Frank William Boreham 1871-1959

Frank William Boreham 1871-1959
A photo F W Boreham took of himself in 1911

Saturday, August 25, 2007

Boreham on the Unwasting God

God with all His omnipotence at his disposal never wastes anything. He never sends a flood if a shower will do; never sends a fortune if a shilling will do; never sends an army if a unit will do. And he never thunders if a whisper will do.

He never works by miracles if He can achieve the same end by the instrumentality of natural laws. Your child lies sick. You ask God to heal him. If God can do so by whispering to your heart, or to the heart, it may be, of your physician, the secret balm for that particular malady, He will not work a special miracle for all your prayers. And if you are fool enough to say, "I don't want God's whispers; it must be thunder or nothing!" God will say: It shall be nothing.

Frank William Boreham, ‘The Whisper of God’, The Whisper of God and Other Sermons (London: Arthur H Stockwell, 1902), 22-23.

Image: “And he never thunders if a whisper will do.…”

Boreham on The Silence of God

There came a woman to Jesus who prostrated herself before Him, and asked Him in agony and tears to help her. "And He answered her never a word" That is the mystery. It has baffled many. The awful silence of God…

For silence does not mean inactivity any more than noise means power. Hume tells us that, immediately before the Battle of Hastings, the English camps were filled with shouting and revelry whilst an awful silence brooded over the Normans. The silence that reigned along the British battle-line before Trafalgar has been the repeated subject of comment. And the most distinguished hero that European Protestantism ever claimed was known by the significant title of "William the Silent."

The quietest room in a Lancashire cotton-mill is the engine-room. It is called the "power room." A river steamer on the Thames is brought to her moorings amid the wildest shoutings and the vilest imprecations between the captain and the handful of men that form his crew. A ten thousand ton liner is berthed at Liverpool docks without the slightest shouting or confusion.

Men make more noise in one hour's work in the harvest field than God's rain and sunshine and heat and cold have made in producing the crops that they harvest.

A man makes more noise in clearing the snow off his front path than the sun makes in melting a million tons of it. God is so wonderfully silent because God is so wonderfully active.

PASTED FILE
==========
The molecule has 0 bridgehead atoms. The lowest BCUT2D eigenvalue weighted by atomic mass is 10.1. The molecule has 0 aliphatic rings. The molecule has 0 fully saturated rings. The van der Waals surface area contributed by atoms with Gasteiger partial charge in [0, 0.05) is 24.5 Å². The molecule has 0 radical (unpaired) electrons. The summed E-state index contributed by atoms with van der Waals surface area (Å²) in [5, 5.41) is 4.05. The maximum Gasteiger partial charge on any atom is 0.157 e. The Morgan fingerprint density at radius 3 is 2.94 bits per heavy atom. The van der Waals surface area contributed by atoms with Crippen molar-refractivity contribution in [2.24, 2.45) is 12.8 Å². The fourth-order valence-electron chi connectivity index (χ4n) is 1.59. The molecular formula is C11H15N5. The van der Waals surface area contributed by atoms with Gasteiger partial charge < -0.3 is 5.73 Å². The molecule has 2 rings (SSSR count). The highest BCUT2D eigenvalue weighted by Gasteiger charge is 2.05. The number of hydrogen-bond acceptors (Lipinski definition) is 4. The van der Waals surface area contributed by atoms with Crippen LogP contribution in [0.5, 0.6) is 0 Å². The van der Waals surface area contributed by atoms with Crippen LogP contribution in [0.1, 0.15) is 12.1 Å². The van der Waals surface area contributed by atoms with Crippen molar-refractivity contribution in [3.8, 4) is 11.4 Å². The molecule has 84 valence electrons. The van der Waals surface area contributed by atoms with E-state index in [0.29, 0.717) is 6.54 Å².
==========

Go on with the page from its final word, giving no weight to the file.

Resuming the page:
For all practical purposes a whisper is enough. The truth of a whisper is as great as the truth of a shout. A whisper from God is enough to tell me that God is; it is enough to tell me that God cares for me, for God whispers to me.

Frank William Boreham, ‘The Whisper of God’, The Whisper of God and Other Sermons (London: Arthur H Stockwell, 1902), 16-18 selected portions.

Image: “A (wo)man makes more noise in clearing the snow…”

Thursday, August 23, 2007

Boreham on the Work of God

The best of man's work is to be seen on the surface. He, to use an expressive colloquialism, puts all his best goods in the window. The more deeply you probe and search into his manufactures, the more you see of their imperfections, and the less you see of their beauty.

Take a microscope to them, and the loveliest work of art is a daub; the finest production of the sculptor is but a rough-hewn block; the greatest masterpiece is full of flaws.

Not so is it with the work of God. The superficial observer admires the stars that bespangle the heavens at night—the "forget-me-nots of the angels," as Longfellow called them; but the superficial observer cannot admire them with one half the rapture with which the astronomer almost worships them.

A little child can admire a lily; but only the botanist can fully appreciate it. A landscape painter may be delighted with a piece of mountain scenery; but the geologist sees in it a greater grandeur still.

With the work of man familiarity breeds contempt, and distance lends enchantment to the view. With the work of God the very opposite is the case. He who gazes upon the external loveliness of Nature may say: "How beautiful!" but it may always be added: "These are but the outskirts of His ways."

And when geology, and botany, and astronomy have laid bare a million million other beauties that you and I have never yet suspected, it may still be written in large letters on the title pages of all their works: "Lo, these are but the outskirts of His ways; how small a whisper do we hear of Him; but the thunder of His power, who can understand?” (Job 26:14)

Frank W Boreham, ‘The Whisper of God’ The Whisper of God and Other Sermons (London: Arthur H Stockwell, 1902), 11-12.

Image: “A little child can admire a lily…”

Wednesday, August 22, 2007

Re-Reading F W Boreham

I am re-reading all the F W Boreham books again, as part of my preparation for writing a new book on him.

In the weeks ahead I will post on this blog site some chapters or excerpts from my reading.

Do keep a close eye on Mike Dalton’s blog site: F W Boreham Publishing News. Michael has been working hard on finalizing some new Boreham publications.

Geoff Pound

Image: Part of the F W Boreham Library